Further details are shown in FIG. 4. The irrigation controller includes at least two printed circuit boards, one of which is shown at 44. Board 44 is a lightning protection board that contains lightning arrestors. It will be understood that other possible arrangements of the various circuit boards are possible and that the lightning protection components could be incorporated in boards having multiple functions, such as an output board or a communication system boards. It is connected to other boards (not shown) that contains the circuit elements for interpreting control signals from a central control computer and actuating one or more solenoid valves in accordance with the control signals. The lightning protection board 44 has components designed to protect it and the second board from lightning induced spikes coming in through any wire connected to the controller. The lightning protection board 44 has a ground lug 46 affixed thereto. A connector block 43 receives the underground wires. Sets of fuses 45 and chokes 47 are provided. The chokes have high inductance which prevents spikes associated with the high frequency lightning strikes on the ground from passing to the second board. The high impedance caused by the chokes redirects such spikes to the ground lug 46 and conductive strap 38. The ground lug 46 has a set screw connector 48 attached to it for receiving the ground wire 36. The ground wire extends into and through the ground bar 34. It is held fixed in the ground bar by a set screw 50. The conductive strap 38 fits through a slot in the ground bar 34. Two set screws 52 hold the strap 38 in the slot. FIG. 4 also shows the bonding wires 40, 42 attached to the ground bar 34. A set screw 54 is used on each bonding wire to retain it in the ground bar.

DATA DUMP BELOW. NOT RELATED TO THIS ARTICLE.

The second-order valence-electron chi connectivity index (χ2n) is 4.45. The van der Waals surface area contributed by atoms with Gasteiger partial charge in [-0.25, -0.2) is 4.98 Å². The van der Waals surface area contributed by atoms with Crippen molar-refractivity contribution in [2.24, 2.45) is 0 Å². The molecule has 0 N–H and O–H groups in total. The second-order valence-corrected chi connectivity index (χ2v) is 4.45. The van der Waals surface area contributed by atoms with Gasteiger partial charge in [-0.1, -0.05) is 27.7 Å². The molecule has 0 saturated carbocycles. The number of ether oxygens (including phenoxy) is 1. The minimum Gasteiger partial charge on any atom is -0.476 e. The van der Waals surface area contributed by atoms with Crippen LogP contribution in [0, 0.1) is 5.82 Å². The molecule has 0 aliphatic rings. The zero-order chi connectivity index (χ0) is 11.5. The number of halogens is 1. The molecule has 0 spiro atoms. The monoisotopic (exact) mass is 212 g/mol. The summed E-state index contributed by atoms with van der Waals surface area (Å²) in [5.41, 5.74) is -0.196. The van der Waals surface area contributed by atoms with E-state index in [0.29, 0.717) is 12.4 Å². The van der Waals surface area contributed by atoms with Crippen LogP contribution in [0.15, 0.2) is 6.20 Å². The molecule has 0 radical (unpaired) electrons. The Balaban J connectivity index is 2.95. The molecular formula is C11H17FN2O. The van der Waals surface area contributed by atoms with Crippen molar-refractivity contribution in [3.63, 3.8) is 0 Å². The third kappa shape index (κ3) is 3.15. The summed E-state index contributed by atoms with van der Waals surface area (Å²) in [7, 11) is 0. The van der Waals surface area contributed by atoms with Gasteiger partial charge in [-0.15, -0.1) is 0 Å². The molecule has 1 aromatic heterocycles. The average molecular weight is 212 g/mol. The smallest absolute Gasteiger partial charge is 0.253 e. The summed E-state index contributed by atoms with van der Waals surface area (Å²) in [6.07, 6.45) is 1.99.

The conductive strap 38 has a length L as seen in FIG. 4. It also has a width W and a thickness T (see FIG. 6). The width W is greater than the thickness T. Preferably, the thickness T is about the same as the thickness of the ground plate 14. For reference purposes only and not by way of limitation, the width W may be about ˝″ and the thickness T may be about 1/16″. In the preferred embodiment shown the strap has a generally rectangular cross section but it could be otherwise so long as the width is greater than the thickness. This configuration affords a reduction in the inductance of the strap, as compared to a round wire. The lower inductance provides superior dissipation of energy from lightning strikes at high frequencies.